As I captured private family moments with my camera, I realized my task felt familiar. It should. I'd played the role years before.

Five summers ago, after the marriage of my partner Juan's brother Ezequiel to a woman named Heather, I wrote about how hard it was for me to watch those two get married knowing full well Juan and I may never get our chance to do the same. I also talked about how it was easier for me to hide behind my camera, taking photos of the wedding party—a beautiful group bound together that day by the promise of hope and meat kebabs—rather than be part of it ("The Wedding Party," WW, Aug. 6, 2003). Since then, Juan and I have worked hard to fight for the rights of gays to get hitched and, better yet, we've become valued members of each other's families.

We've made progress.

But two weeks ago I was back at my old tricks. Placing my body behind a viewfinder, I shot photos of that same wedding party. The occasion wasn't an anniversary celebration. It was Heather's funeral. Heather died of ovarian cancer days before her 34th birthday, leaving behind a 14-year-old daughter,

Anesha, and a 1-year-old son, Austin. We got the news right after this year's Pride parade.

I wasn't that close to Heather. Even though she was artistic, funny and compassionate, we just didn't click. Truth is, I loved her but I think I saw too much of myself in her. We were both odd ducks in our own odd ways.

On the day of her service I had a hard time maintaining my usual photographic disguise. Over the intervening years I've become close to Juan's family—especially his mother, Elvira. That's why I was excited to finally meet her mother, Isabel. Meeting Juan's seventysomething abuela was an eye-opener. I approached her after the funeral held at a Beaverton Foursquare church and started to take her photo. Rather than pose, the tan, redheaded, youngish-looking woman asked me if I "¿habla Español? Realizing I didn't, she abruptly turned away from me. Juan, taking in what happened, tried to introduce me to her. But she stopped him cold by saying in Spanish that if I didn't speak Spanish, then she didn't need to speak to me. I didn't understand what was said, but I understood what had occurred. I moved back and continued to take pictures of other loved ones, including Juan's sis, Sylvia, who took me aside to discuss whether Grandma was racist, homophobic, or both. The real truth of why Isabel didn't want to meet me was deeper than words: I was white, I was gay and I was with her grandson.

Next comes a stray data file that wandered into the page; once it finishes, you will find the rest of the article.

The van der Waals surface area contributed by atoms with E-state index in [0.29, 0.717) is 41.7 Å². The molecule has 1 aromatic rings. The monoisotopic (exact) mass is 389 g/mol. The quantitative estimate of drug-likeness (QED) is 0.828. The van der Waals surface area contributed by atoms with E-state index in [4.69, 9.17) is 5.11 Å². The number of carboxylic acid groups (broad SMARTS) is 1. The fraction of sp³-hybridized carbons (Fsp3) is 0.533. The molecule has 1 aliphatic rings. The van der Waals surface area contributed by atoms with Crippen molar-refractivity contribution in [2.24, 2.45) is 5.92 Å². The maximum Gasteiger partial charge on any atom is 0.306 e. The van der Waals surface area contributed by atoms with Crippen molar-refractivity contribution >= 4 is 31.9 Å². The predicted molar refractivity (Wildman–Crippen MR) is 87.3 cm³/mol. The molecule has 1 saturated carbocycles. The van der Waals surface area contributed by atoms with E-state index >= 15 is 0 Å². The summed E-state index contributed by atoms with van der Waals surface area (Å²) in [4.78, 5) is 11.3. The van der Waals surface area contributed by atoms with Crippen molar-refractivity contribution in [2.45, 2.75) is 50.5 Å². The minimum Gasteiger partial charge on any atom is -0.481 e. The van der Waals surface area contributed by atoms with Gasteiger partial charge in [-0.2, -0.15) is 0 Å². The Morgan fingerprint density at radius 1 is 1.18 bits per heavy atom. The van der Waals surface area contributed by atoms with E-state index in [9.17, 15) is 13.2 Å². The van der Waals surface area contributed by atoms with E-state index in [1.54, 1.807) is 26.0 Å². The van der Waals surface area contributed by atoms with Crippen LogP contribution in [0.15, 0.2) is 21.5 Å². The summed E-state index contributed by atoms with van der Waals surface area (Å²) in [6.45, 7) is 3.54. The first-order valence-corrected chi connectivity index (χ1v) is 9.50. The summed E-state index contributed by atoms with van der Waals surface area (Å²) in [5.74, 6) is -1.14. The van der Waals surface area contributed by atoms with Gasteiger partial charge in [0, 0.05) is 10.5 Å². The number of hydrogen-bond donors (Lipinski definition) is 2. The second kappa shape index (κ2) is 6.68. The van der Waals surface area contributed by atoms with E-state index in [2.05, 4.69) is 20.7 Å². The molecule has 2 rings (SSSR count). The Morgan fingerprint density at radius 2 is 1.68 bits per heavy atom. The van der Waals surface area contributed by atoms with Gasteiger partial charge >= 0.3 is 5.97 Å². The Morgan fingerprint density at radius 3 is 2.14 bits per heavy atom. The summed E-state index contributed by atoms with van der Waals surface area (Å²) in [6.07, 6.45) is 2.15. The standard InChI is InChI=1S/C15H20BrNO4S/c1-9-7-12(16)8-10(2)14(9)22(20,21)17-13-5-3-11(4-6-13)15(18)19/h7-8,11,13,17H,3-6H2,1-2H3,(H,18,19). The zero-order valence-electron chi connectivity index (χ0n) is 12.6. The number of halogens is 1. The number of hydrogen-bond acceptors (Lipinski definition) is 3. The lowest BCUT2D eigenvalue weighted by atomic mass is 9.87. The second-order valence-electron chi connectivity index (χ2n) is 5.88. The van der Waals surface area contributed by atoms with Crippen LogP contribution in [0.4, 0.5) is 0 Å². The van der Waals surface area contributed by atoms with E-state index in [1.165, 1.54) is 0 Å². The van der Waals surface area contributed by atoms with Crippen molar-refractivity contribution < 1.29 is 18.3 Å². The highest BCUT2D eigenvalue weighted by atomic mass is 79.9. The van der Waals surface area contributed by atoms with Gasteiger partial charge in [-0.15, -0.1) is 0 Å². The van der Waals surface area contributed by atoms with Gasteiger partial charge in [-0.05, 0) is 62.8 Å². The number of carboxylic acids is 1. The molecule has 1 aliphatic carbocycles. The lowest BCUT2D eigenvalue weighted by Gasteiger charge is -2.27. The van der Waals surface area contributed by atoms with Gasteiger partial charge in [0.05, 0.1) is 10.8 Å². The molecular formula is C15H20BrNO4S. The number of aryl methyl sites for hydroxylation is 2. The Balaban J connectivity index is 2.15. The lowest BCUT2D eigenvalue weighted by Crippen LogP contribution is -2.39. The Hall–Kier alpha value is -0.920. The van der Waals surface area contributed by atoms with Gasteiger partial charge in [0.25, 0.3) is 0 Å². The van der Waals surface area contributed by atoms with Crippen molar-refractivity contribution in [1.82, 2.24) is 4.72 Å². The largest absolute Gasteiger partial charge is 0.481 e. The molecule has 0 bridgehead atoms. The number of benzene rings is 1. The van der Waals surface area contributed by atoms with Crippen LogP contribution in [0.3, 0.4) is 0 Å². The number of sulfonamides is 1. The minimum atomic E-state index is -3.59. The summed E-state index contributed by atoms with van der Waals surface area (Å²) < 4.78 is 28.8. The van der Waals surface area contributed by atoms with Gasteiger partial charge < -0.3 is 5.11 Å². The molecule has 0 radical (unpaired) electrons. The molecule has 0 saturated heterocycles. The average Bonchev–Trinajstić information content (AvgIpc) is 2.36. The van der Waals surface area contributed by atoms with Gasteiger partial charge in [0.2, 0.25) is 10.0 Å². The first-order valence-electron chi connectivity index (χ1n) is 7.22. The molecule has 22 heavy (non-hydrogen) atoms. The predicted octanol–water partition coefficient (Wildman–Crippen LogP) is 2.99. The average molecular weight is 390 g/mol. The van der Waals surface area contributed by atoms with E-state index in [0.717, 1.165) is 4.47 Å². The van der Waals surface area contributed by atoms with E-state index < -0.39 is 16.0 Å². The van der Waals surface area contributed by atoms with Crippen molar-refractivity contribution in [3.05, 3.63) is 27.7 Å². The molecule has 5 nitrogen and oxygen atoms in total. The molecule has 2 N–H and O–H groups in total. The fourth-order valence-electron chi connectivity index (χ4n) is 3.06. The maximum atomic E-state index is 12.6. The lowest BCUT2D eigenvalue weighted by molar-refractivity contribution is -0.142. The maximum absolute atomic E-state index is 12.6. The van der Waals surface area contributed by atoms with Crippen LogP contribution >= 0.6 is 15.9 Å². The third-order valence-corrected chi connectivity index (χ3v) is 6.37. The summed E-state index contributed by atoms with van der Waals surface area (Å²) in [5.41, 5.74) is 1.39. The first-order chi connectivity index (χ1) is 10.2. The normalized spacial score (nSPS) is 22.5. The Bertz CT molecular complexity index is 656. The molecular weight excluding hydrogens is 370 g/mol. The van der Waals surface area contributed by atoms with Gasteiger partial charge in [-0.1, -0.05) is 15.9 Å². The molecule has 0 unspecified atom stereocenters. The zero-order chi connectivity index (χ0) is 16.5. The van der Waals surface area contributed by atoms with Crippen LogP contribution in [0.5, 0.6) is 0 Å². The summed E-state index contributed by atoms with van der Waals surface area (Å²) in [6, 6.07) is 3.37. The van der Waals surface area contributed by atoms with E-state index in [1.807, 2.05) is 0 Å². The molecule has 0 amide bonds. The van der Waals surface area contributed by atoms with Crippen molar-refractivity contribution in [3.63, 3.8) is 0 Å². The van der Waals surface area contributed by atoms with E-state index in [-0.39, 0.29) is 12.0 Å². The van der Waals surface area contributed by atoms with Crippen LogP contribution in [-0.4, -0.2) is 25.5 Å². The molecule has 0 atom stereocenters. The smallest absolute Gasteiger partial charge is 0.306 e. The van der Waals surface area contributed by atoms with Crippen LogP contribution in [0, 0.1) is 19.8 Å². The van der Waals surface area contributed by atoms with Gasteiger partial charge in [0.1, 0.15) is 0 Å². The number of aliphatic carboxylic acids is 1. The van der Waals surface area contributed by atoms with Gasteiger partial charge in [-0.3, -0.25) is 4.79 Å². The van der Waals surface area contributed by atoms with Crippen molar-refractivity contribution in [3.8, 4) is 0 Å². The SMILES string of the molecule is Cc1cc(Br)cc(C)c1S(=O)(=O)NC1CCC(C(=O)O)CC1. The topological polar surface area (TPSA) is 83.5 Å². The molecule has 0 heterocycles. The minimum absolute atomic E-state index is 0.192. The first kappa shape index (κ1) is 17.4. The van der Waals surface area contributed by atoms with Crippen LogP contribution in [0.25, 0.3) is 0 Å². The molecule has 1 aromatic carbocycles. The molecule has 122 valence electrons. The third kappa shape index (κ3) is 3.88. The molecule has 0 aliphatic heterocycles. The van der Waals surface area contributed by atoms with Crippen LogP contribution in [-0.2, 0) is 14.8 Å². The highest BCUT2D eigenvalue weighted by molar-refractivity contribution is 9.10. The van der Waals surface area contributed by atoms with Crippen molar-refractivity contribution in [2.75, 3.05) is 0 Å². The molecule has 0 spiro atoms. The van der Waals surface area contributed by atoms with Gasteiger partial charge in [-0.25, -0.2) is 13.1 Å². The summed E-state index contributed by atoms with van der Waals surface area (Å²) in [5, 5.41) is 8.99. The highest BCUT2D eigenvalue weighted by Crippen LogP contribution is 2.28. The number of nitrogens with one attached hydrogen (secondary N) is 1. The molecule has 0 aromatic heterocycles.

Over the years, Juan and I had made progress as a couple. But that solemn day of life, death and just a tad bit of prejudice clued me in to how much further we have to go. I wish Heather and I had had more time together. I would've really liked to invite her to our wedding. Hell, who knows, maybe she could've talked Isabel into coming, too.